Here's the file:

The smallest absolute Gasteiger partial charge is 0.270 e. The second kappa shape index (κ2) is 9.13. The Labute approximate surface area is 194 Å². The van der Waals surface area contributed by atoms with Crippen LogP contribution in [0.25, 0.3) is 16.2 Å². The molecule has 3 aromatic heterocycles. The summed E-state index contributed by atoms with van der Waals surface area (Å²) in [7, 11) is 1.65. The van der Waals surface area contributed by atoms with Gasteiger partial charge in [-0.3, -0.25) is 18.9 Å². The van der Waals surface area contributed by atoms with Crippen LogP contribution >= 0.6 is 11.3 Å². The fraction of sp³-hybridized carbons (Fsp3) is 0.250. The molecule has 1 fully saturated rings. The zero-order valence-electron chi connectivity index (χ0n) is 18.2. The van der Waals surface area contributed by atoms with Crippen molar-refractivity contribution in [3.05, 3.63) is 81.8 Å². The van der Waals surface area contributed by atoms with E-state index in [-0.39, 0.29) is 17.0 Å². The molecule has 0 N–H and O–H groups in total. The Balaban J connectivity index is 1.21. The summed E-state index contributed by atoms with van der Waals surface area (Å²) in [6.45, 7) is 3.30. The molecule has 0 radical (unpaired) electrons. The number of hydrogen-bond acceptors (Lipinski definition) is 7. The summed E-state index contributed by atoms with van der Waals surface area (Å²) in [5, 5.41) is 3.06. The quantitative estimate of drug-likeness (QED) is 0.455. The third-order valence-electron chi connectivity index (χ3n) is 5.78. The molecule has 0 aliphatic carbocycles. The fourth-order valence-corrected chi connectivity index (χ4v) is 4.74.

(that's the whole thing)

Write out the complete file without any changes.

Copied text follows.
The smallest absolute Gasteiger partial charge is 0.270 e. The second kappa shape index (κ2) is 9.13. The Labute approximate surface area is 194 Å². The van der Waals surface area contributed by atoms with Crippen LogP contribution in [0.25, 0.3) is 16.2 Å². The molecule has 3 aromatic heterocycles. The summed E-state index contributed by atoms with van der Waals surface area (Å²) in [7, 11) is 1.65. The van der Waals surface area contributed by atoms with Gasteiger partial charge in [-0.3, -0.25) is 18.9 Å². The van der Waals surface area contributed by atoms with Crippen LogP contribution >= 0.6 is 11.3 Å². The fraction of sp³-hybridized carbons (Fsp3) is 0.250. The molecule has 1 fully saturated rings. The zero-order valence-electron chi connectivity index (χ0n) is 18.2. The van der Waals surface area contributed by atoms with Crippen molar-refractivity contribution in [3.05, 3.63) is 81.8 Å². The van der Waals surface area contributed by atoms with E-state index in [-0.39, 0.29) is 17.0 Å². The molecule has 0 N–H and O–H groups in total. The Balaban J connectivity index is 1.21. The summed E-state index contributed by atoms with van der Waals surface area (Å²) in [6.45, 7) is 3.30. The molecule has 0 radical (unpaired) electrons. The number of hydrogen-bond acceptors (Lipinski definition) is 7. The summed E-state index contributed by atoms with van der Waals surface area (Å²) in [5, 5.41) is 3.06. The quantitative estimate of drug-likeness (QED) is 0.455. The third-order valence-electron chi connectivity index (χ3n) is 5.78. The molecule has 0 aliphatic carbocycles. The fourth-order valence-corrected chi connectivity index (χ4v) is 4.74.